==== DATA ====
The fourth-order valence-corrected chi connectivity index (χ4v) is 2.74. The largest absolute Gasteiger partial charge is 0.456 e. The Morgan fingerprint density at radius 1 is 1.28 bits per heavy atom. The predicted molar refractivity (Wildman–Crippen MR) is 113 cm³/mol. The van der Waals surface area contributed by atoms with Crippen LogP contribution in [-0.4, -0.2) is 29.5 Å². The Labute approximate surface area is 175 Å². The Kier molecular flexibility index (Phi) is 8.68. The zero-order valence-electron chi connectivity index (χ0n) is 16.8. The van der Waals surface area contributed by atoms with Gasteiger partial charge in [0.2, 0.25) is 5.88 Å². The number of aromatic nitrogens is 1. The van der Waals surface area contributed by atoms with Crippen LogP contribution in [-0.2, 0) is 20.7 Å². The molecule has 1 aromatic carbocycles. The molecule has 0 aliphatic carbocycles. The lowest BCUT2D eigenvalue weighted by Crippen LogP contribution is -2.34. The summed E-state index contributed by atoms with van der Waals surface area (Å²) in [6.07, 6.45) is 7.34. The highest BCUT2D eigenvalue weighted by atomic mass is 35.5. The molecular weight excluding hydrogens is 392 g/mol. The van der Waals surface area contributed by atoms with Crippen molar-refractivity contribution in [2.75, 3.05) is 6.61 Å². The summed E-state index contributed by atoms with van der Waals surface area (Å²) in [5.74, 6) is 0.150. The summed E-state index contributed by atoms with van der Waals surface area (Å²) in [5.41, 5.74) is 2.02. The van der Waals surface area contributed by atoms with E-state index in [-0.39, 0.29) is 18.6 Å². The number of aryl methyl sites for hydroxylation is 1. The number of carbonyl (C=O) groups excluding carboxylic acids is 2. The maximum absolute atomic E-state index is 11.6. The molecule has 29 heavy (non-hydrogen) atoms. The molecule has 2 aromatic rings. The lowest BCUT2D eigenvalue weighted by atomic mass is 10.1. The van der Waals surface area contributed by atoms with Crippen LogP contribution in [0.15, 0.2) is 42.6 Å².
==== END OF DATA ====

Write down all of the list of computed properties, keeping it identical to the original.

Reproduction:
The fourth-order valence-corrected chi connectivity index (χ4v) is 2.74. The largest absolute Gasteiger partial charge is 0.456 e. The Morgan fingerprint density at radius 1 is 1.28 bits per heavy atom. The predicted molar refractivity (Wildman–Crippen MR) is 113 cm³/mol. The van der Waals surface area contributed by atoms with Crippen LogP contribution in [-0.4, -0.2) is 29.5 Å². The Labute approximate surface area is 175 Å². The Kier molecular flexibility index (Phi) is 8.68. The zero-order valence-electron chi connectivity index (χ0n) is 16.8. The van der Waals surface area contributed by atoms with Gasteiger partial charge in [0.2, 0.25) is 5.88 Å². The number of aromatic nitrogens is 1. The van der Waals surface area contributed by atoms with Crippen LogP contribution in [-0.2, 0) is 20.7 Å². The molecule has 1 aromatic carbocycles. The molecule has 0 aliphatic carbocycles. The lowest BCUT2D eigenvalue weighted by Crippen LogP contribution is -2.34. The summed E-state index contributed by atoms with van der Waals surface area (Å²) in [6.07, 6.45) is 7.34. The highest BCUT2D eigenvalue weighted by atomic mass is 35.5. The molecular weight excluding hydrogens is 392 g/mol. The van der Waals surface area contributed by atoms with Crippen molar-refractivity contribution in [2.75, 3.05) is 6.61 Å². The summed E-state index contributed by atoms with van der Waals surface area (Å²) in [5.74, 6) is 0.150. The summed E-state index contributed by atoms with van der Waals surface area (Å²) in [5.41, 5.74) is 2.02. The van der Waals surface area contributed by atoms with E-state index in [-0.39, 0.29) is 18.6 Å². The number of aryl methyl sites for hydroxylation is 1. The number of carbonyl (C=O) groups excluding carboxylic acids is 2. The maximum absolute atomic E-state index is 11.6. The molecule has 29 heavy (non-hydrogen) atoms. The molecule has 2 aromatic rings. The lowest BCUT2D eigenvalue weighted by atomic mass is 10.1. The van der Waals surface area contributed by atoms with Crippen LogP contribution in [0.15, 0.2) is 42.6 Å².